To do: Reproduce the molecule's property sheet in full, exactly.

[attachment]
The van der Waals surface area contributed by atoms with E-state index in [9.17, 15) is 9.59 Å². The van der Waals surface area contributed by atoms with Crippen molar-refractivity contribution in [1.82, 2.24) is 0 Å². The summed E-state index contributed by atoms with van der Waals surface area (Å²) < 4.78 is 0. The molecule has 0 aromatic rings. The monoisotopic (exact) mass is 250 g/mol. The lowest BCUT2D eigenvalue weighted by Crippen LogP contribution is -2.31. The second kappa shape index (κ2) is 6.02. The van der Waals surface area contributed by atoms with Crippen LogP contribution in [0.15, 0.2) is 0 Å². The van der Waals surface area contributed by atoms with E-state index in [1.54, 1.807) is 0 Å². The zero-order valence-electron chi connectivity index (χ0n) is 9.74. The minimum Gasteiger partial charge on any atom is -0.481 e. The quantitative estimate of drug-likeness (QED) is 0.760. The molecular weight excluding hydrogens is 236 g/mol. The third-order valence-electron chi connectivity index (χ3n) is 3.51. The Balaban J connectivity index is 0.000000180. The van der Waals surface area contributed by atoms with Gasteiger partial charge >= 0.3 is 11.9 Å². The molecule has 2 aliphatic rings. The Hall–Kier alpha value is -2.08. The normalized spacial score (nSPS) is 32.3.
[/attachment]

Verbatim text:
The van der Waals surface area contributed by atoms with E-state index in [9.17, 15) is 9.59 Å². The van der Waals surface area contributed by atoms with Crippen molar-refractivity contribution in [1.82, 2.24) is 0 Å². The summed E-state index contributed by atoms with van der Waals surface area (Å²) < 4.78 is 0. The molecule has 0 aromatic rings. The monoisotopic (exact) mass is 250 g/mol. The lowest BCUT2D eigenvalue weighted by Crippen LogP contribution is -2.31. The second kappa shape index (κ2) is 6.02. The van der Waals surface area contributed by atoms with Crippen LogP contribution in [0.15, 0.2) is 0 Å². The van der Waals surface area contributed by atoms with E-state index in [1.54, 1.807) is 0 Å². The zero-order valence-electron chi connectivity index (χ0n) is 9.74. The minimum Gasteiger partial charge on any atom is -0.481 e. The quantitative estimate of drug-likeness (QED) is 0.760. The molecular weight excluding hydrogens is 236 g/mol. The third-order valence-electron chi connectivity index (χ3n) is 3.51. The Balaban J connectivity index is 0.000000180. The van der Waals surface area contributed by atoms with Gasteiger partial charge >= 0.3 is 11.9 Å². The molecule has 2 aliphatic rings. The Hall–Kier alpha value is -2.08. The normalized spacial score (nSPS) is 32.3.